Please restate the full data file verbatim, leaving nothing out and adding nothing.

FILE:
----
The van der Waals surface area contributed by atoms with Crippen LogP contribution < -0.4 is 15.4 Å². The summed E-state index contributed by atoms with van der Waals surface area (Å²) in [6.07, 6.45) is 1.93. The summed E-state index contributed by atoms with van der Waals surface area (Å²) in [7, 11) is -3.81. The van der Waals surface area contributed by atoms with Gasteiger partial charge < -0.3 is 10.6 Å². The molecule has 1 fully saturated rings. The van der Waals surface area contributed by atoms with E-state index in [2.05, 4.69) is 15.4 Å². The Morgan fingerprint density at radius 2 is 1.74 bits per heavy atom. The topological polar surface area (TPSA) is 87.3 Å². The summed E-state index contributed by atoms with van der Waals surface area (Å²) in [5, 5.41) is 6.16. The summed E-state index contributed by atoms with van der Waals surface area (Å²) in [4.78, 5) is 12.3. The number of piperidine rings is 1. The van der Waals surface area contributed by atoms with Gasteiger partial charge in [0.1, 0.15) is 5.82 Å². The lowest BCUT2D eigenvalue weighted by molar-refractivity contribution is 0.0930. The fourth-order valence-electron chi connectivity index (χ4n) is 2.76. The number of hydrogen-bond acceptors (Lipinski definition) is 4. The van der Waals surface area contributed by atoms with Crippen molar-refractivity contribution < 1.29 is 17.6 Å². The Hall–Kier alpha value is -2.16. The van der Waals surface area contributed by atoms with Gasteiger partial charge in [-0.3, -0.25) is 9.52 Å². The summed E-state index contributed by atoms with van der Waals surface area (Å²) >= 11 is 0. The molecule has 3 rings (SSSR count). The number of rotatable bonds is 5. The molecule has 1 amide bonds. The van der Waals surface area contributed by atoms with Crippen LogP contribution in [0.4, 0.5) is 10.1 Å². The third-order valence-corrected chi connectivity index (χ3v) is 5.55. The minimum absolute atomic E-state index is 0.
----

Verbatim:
The van der Waals surface area contributed by atoms with Crippen LogP contribution < -0.4 is 15.4 Å². The summed E-state index contributed by atoms with van der Waals surface area (Å²) in [6.07, 6.45) is 1.93. The summed E-state index contributed by atoms with van der Waals surface area (Å²) in [7, 11) is -3.81. The van der Waals surface area contributed by atoms with Gasteiger partial charge < -0.3 is 10.6 Å². The molecule has 1 fully saturated rings. The van der Waals surface area contributed by atoms with E-state index in [2.05, 4.69) is 15.4 Å². The Morgan fingerprint density at radius 2 is 1.74 bits per heavy atom. The topological polar surface area (TPSA) is 87.3 Å². The summed E-state index contributed by atoms with van der Waals surface area (Å²) in [5, 5.41) is 6.16. The summed E-state index contributed by atoms with van der Waals surface area (Å²) in [4.78, 5) is 12.3. The number of piperidine rings is 1. The van der Waals surface area contributed by atoms with Gasteiger partial charge in [0.1, 0.15) is 5.82 Å². The lowest BCUT2D eigenvalue weighted by molar-refractivity contribution is 0.0930. The fourth-order valence-electron chi connectivity index (χ4n) is 2.76. The number of hydrogen-bond acceptors (Lipinski definition) is 4. The van der Waals surface area contributed by atoms with Crippen molar-refractivity contribution < 1.29 is 17.6 Å². The Hall–Kier alpha value is -2.16. The van der Waals surface area contributed by atoms with Gasteiger partial charge in [-0.3, -0.25) is 9.52 Å². The summed E-state index contributed by atoms with van der Waals surface area (Å²) >= 11 is 0. The molecule has 3 rings (SSSR count). The number of rotatable bonds is 5. The molecule has 1 amide bonds. The van der Waals surface area contributed by atoms with Crippen LogP contribution in [0.4, 0.5) is 10.1 Å². The third-order valence-corrected chi connectivity index (χ3v) is 5.55. The minimum absolute atomic E-state index is 0.